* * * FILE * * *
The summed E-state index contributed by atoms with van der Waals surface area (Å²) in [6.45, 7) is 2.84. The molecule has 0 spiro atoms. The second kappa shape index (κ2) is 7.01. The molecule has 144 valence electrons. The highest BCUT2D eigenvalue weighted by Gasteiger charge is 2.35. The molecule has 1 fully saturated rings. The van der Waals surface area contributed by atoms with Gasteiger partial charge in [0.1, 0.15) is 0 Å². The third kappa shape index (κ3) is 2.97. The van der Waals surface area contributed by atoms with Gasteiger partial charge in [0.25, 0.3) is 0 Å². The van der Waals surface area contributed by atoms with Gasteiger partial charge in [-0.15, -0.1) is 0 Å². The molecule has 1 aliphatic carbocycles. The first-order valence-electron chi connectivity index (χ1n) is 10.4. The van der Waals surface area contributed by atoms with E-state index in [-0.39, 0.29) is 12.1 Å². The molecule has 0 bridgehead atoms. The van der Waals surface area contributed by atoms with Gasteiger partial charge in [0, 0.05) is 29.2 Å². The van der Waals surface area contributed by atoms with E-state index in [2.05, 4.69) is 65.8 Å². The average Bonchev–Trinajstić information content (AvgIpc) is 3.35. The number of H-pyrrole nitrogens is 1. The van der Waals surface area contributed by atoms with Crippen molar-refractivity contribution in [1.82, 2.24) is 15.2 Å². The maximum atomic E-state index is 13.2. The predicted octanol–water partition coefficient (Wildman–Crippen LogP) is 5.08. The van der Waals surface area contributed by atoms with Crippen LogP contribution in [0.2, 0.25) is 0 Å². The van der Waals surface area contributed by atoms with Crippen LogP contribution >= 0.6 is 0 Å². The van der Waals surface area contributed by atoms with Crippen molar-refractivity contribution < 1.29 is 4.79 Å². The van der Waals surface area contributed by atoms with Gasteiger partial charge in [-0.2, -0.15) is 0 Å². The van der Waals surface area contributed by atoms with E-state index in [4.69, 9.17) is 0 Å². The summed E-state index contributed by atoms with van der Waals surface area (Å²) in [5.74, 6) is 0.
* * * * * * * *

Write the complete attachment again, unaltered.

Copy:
The summed E-state index contributed by atoms with van der Waals surface area (Å²) in [6.45, 7) is 2.84. The molecule has 0 spiro atoms. The second kappa shape index (κ2) is 7.01. The molecule has 144 valence electrons. The highest BCUT2D eigenvalue weighted by Gasteiger charge is 2.35. The molecule has 1 fully saturated rings. The van der Waals surface area contributed by atoms with Gasteiger partial charge in [0.1, 0.15) is 0 Å². The third kappa shape index (κ3) is 2.97. The van der Waals surface area contributed by atoms with Gasteiger partial charge in [0.25, 0.3) is 0 Å². The van der Waals surface area contributed by atoms with Gasteiger partial charge in [-0.15, -0.1) is 0 Å². The molecule has 1 aliphatic carbocycles. The first-order valence-electron chi connectivity index (χ1n) is 10.4. The van der Waals surface area contributed by atoms with E-state index in [-0.39, 0.29) is 12.1 Å². The molecule has 0 bridgehead atoms. The van der Waals surface area contributed by atoms with Gasteiger partial charge in [0, 0.05) is 29.2 Å². The van der Waals surface area contributed by atoms with E-state index in [2.05, 4.69) is 65.8 Å². The average Bonchev–Trinajstić information content (AvgIpc) is 3.35. The number of H-pyrrole nitrogens is 1. The van der Waals surface area contributed by atoms with Crippen molar-refractivity contribution in [1.82, 2.24) is 15.2 Å². The maximum atomic E-state index is 13.2. The predicted octanol–water partition coefficient (Wildman–Crippen LogP) is 5.08. The van der Waals surface area contributed by atoms with Crippen LogP contribution in [0.2, 0.25) is 0 Å². The van der Waals surface area contributed by atoms with Crippen LogP contribution >= 0.6 is 0 Å². The van der Waals surface area contributed by atoms with Crippen molar-refractivity contribution < 1.29 is 4.79 Å². The van der Waals surface area contributed by atoms with Gasteiger partial charge in [-0.2, -0.15) is 0 Å². The van der Waals surface area contributed by atoms with E-state index in [4.69, 9.17) is 0 Å². The summed E-state index contributed by atoms with van der Waals surface area (Å²) in [5.74, 6) is 0.